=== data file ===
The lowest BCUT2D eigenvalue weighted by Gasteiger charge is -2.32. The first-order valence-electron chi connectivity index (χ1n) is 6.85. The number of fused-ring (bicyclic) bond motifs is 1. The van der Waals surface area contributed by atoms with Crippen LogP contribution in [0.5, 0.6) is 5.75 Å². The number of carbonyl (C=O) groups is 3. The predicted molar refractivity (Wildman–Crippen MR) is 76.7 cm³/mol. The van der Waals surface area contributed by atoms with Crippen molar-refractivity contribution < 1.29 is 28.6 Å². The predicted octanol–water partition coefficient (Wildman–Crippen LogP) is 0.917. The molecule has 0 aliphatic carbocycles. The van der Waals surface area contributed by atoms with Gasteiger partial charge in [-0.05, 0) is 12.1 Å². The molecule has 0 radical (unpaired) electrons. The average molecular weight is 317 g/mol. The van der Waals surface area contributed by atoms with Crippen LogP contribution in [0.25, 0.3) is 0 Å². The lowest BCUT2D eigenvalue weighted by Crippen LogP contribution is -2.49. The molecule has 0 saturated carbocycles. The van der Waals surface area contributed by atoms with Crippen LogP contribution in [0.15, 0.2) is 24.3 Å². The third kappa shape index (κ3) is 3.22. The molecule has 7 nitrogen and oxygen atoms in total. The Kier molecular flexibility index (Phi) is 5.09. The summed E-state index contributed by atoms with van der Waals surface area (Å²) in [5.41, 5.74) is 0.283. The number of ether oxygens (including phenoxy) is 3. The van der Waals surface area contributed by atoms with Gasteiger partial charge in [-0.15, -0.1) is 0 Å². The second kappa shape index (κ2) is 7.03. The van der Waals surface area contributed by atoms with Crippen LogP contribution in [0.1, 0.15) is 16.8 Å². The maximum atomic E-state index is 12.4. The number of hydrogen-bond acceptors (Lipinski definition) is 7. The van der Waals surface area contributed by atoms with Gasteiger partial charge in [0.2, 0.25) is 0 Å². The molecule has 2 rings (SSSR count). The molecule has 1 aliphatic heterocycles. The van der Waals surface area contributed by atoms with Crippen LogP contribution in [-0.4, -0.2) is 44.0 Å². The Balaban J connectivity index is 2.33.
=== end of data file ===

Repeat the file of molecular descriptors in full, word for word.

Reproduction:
The lowest BCUT2D eigenvalue weighted by Gasteiger charge is -2.32. The first-order valence-electron chi connectivity index (χ1n) is 6.85. The number of fused-ring (bicyclic) bond motifs is 1. The van der Waals surface area contributed by atoms with Crippen LogP contribution in [0.5, 0.6) is 5.75 Å². The number of carbonyl (C=O) groups is 3. The predicted molar refractivity (Wildman–Crippen MR) is 76.7 cm³/mol. The van der Waals surface area contributed by atoms with Crippen molar-refractivity contribution < 1.29 is 28.6 Å². The predicted octanol–water partition coefficient (Wildman–Crippen LogP) is 0.917. The molecule has 0 aliphatic carbocycles. The van der Waals surface area contributed by atoms with Gasteiger partial charge in [-0.05, 0) is 12.1 Å². The molecule has 0 radical (unpaired) electrons. The average molecular weight is 317 g/mol. The van der Waals surface area contributed by atoms with Crippen LogP contribution in [0.25, 0.3) is 0 Å². The lowest BCUT2D eigenvalue weighted by Crippen LogP contribution is -2.49. The molecule has 0 saturated carbocycles. The van der Waals surface area contributed by atoms with Crippen LogP contribution in [0.15, 0.2) is 24.3 Å². The third kappa shape index (κ3) is 3.22. The molecule has 7 nitrogen and oxygen atoms in total. The Kier molecular flexibility index (Phi) is 5.09. The summed E-state index contributed by atoms with van der Waals surface area (Å²) in [5.41, 5.74) is 0.283. The number of ether oxygens (including phenoxy) is 3. The van der Waals surface area contributed by atoms with Gasteiger partial charge in [-0.15, -0.1) is 0 Å². The second kappa shape index (κ2) is 7.03. The van der Waals surface area contributed by atoms with Crippen LogP contribution in [0.1, 0.15) is 16.8 Å². The maximum atomic E-state index is 12.4. The number of hydrogen-bond acceptors (Lipinski definition) is 7. The van der Waals surface area contributed by atoms with Gasteiger partial charge in [0.2, 0.25) is 0 Å². The molecule has 2 rings (SSSR count). The molecule has 1 aliphatic heterocycles. The van der Waals surface area contributed by atoms with Crippen LogP contribution in [-0.4, -0.2) is 44.0 Å². The Balaban J connectivity index is 2.33.